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Temporal range: Cretaceous - Holocene,[1]82–0 Ma
Florida Alligator.jpg
American alligator (Alligator mississippiensis)
Scientific classification e
Kingdom: Animalia
Phylum: Chordata
Class: Reptilia
Order: Crocodilia
Clade: Globidonta
Family: Alligatoridae
Gray, 1844

The family Alligatoridae of crocodylians includes alligators, caimans and their extinct relatives.


A. olseni fore limb
Alligator prenasalis fossil

The superfamily Alligatoroidea includes all crocodilians (fossil and extant) that are more closely related to the American alligator than to either the Nile crocodile or the gharial.[2] This is a stem-based definition for alligators, and is more inclusive than the crown group Alligatoridae.[3] As a crown group, Alligatoridae only includes the last common ancestor of all extant (living) alligators, caimans, and their descendants (living or extinct), whereas Alligatoroidea, as a stem-based group, also includes more basal extinct alligator ancestors that are more closely related to living alligators than to crocodiles or gavialids. When considering only living taxa (neontology), this makes Alligatoroidea and Alligatoridae redundant.

The simplified cladogram below shows Alligatoridae's relationships to other extant (living) crocodilians.[3][4][5]





extinct basal Alligatoroid Globidontans


Caiman Caiman crocodilus llanos white background.JPG

Melanosuchus Melanosuchus niger white background.jpg

Paleosuchus Dwarf Caiman white background.jpg

(stem-based group)

Alligator Alligator white background.jpg

(stem-based group)
(crown group)
(stem-based group)
(stem-based group)

extinct basal Crocodilians (possibly including Mekosuchinae)


extinct basal crocodiles

Crocodylidae (crown group) Siamese Crocodile white background.jpg

(stem-based group)

extinct basal Gavialoids


Gavialis Gavialis gangeticus (Gharial, Gavial) white background.jpg

Tomistoma Tomistoma schlegelii. white background.JPG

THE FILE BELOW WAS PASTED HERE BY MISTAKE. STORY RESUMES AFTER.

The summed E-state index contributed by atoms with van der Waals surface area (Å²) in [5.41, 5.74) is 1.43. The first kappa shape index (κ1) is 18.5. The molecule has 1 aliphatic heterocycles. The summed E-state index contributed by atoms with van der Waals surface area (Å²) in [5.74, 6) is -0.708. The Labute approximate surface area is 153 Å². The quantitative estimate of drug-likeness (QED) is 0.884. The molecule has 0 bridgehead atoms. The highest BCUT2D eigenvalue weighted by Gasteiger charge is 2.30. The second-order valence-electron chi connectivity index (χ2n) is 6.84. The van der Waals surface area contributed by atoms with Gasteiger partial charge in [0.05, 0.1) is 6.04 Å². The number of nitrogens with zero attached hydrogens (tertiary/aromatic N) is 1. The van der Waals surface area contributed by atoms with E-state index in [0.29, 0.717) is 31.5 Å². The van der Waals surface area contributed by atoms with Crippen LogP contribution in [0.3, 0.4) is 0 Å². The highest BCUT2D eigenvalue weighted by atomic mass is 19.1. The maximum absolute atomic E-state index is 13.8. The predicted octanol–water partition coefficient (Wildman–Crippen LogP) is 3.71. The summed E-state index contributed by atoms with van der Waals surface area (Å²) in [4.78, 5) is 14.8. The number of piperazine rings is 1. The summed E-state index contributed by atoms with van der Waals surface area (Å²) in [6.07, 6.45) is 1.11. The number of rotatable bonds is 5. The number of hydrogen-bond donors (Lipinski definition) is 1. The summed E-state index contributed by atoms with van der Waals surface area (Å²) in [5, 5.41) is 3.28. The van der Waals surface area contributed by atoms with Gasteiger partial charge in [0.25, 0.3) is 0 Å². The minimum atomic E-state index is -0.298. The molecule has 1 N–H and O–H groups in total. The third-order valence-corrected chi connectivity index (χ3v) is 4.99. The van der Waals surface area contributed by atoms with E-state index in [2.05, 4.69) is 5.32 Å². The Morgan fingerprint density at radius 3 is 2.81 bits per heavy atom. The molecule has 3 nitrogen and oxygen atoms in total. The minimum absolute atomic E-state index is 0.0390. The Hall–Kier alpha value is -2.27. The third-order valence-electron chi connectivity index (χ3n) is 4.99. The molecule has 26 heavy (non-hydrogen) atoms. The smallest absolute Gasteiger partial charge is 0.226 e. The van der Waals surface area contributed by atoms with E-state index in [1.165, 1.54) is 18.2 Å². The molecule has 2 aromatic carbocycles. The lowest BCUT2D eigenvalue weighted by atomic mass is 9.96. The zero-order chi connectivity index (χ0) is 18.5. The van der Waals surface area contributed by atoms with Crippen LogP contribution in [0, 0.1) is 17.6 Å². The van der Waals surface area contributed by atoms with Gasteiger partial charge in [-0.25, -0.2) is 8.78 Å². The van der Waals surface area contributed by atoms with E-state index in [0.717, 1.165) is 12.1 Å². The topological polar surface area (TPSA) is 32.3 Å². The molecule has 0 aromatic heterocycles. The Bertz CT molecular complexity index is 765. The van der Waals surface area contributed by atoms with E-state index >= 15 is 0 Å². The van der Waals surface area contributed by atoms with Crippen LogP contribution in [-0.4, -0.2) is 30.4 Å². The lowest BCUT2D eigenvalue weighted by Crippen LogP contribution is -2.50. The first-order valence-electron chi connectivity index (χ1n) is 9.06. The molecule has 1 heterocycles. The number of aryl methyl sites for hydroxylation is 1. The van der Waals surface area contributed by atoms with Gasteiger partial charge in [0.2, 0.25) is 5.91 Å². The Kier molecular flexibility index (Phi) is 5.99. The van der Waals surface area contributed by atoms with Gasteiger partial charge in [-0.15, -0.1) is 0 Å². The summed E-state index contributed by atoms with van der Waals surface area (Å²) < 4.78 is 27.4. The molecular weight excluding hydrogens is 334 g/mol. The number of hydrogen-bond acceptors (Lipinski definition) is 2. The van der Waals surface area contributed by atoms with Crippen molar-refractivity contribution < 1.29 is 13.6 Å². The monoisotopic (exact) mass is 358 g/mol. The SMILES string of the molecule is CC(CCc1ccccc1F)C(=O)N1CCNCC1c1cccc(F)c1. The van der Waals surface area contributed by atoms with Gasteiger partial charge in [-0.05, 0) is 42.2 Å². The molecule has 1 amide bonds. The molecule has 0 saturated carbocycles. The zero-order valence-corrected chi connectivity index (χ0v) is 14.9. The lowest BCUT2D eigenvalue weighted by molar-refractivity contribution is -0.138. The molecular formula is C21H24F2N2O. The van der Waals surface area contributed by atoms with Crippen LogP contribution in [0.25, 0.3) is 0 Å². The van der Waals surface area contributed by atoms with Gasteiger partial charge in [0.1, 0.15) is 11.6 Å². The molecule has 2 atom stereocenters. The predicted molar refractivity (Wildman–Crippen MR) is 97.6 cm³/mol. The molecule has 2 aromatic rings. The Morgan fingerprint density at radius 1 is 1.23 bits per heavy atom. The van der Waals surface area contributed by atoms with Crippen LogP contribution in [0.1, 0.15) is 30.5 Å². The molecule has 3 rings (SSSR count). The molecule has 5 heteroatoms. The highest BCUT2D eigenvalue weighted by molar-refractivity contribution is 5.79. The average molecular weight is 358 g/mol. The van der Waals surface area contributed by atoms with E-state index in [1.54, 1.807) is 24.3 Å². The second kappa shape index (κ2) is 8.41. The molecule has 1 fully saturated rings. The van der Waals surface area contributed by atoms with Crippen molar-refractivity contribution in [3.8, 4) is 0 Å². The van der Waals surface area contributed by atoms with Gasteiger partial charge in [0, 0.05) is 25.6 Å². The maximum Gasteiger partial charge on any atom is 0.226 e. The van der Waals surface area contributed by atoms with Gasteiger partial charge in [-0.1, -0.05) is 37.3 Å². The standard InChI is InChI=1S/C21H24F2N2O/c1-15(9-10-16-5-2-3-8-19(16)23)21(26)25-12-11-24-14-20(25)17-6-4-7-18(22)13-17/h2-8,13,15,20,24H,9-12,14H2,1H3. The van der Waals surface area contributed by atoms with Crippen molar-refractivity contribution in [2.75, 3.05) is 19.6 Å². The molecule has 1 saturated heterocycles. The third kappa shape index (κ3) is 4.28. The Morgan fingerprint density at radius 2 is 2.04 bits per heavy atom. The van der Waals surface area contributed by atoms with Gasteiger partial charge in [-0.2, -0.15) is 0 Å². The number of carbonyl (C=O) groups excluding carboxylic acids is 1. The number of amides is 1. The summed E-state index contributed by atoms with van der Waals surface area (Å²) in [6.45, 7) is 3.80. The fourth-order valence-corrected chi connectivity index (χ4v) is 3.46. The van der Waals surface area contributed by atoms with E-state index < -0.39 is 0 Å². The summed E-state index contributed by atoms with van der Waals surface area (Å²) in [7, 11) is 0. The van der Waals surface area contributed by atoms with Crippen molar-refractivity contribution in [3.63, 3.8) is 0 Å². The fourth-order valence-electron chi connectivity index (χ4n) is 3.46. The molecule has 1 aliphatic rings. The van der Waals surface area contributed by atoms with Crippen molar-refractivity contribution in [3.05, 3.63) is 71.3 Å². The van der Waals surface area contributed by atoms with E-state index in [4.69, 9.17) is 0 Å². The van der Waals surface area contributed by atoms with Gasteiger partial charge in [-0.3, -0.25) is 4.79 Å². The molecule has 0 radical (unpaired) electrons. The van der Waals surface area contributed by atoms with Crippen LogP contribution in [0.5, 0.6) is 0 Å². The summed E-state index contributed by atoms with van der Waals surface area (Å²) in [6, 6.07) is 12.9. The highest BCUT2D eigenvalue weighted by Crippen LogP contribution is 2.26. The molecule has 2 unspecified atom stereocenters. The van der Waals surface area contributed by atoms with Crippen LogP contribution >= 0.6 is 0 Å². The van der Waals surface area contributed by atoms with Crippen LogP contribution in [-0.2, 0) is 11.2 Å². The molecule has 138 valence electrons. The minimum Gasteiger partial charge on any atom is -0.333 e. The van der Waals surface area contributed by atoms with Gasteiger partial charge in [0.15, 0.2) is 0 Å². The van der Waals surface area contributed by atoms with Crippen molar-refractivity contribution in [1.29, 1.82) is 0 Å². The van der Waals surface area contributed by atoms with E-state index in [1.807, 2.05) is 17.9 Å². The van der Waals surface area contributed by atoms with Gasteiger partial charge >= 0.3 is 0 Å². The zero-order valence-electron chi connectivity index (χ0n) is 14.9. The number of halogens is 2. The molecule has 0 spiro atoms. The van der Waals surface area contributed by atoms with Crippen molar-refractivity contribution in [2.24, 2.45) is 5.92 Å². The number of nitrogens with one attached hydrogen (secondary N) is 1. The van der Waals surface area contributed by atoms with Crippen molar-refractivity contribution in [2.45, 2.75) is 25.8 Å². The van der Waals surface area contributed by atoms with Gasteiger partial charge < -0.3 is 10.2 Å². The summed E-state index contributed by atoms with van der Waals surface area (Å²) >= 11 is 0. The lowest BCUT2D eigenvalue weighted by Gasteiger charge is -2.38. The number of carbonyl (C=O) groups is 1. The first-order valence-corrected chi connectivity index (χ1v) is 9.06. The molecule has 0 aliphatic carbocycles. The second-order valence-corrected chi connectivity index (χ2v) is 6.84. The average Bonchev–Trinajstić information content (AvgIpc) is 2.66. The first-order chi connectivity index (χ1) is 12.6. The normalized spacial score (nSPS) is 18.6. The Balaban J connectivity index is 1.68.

(crown group)
(stem-based group)
(crown group)
(crown group)

The below detailed cladogram shows one proposal for the internal relationships within Alligatoridae[6] (although the exact alligatoroid phylogeny is still disputed).











Alligator prenasalis

Alligator mcgrewi

Alligator olseni

Alligator sinensis Chinese alligator


Alligator mississippiensis American alligator

Alligator mefferdi

Alligator thomsoni

(stem-based group)














Paleosuchus trigonatus Smooth-fronted caiman

Paleosuchus palpebrosus Cuvier's dwarf caiman


Caiman latirostris Broad-snouted caiman

Melanosuchus niger Black caiman

Caiman yacare Yacare caiman

Caiman crocodilus Spectacled caiman

Caiman brevirostris

La Venta Caiman

Caiman wannlangstoni

(stem-based group)
(crown group)
(stem-based group)


The superfamily Alligatoroidea is thought to have split from the crocodile-gharial lineage in the late Cretaceous, about 87 million years ago.[7][8] Leidyosuchus of Alberta is the earliest known genus. Fossil alligatoroids have been found throughout Eurasia as land bridges across both the North Atlantic and the Bering Strait have connected North America to Eurasia during the Cretaceous, Paleogene, and Neogene periods. Alligators and caimans split in North America during the early Tertiary or late Cretaceous (about 53 million[8] to about 65 million years ago[7]) and the latter reached South America by the Paleogene, before the closure of the Isthmus of Panama during the Neogene period. The Chinese alligator split from the American alligator about 33 million years ago[8] and likely descended from a lineage that crossed the Bering land bridge during the Neogene. The modern American alligator is well represented in the fossil record of the Pleistocene.[9] The alligator's full mitochondrial genome was sequenced in the 1990s.[10] The full genome, published in 2014, suggests that the alligator evolved much more slowly than mammals and birds.[11]

True alligators[edit]

The lineage including alligators proper (Alligatorinae) occurs in the fluvial deposits of the age of the Upper Chalk in Europe, where they did not die out until the Pliocene age. The true alligators are today represented by two species, A. mississippiensis in the southeastern United States, which can grow to 15.6 ft (4.6 m) and weigh 1000 lbs(453 kg),[12] with unverified sizes of up to 19.2 ft(5.9 m). And the small A. sinensis in the Yangtze River, China, which grows to an average of 5 ft (1.5 m). Their name derives from the Spanish el lagarto, which means "the lizard".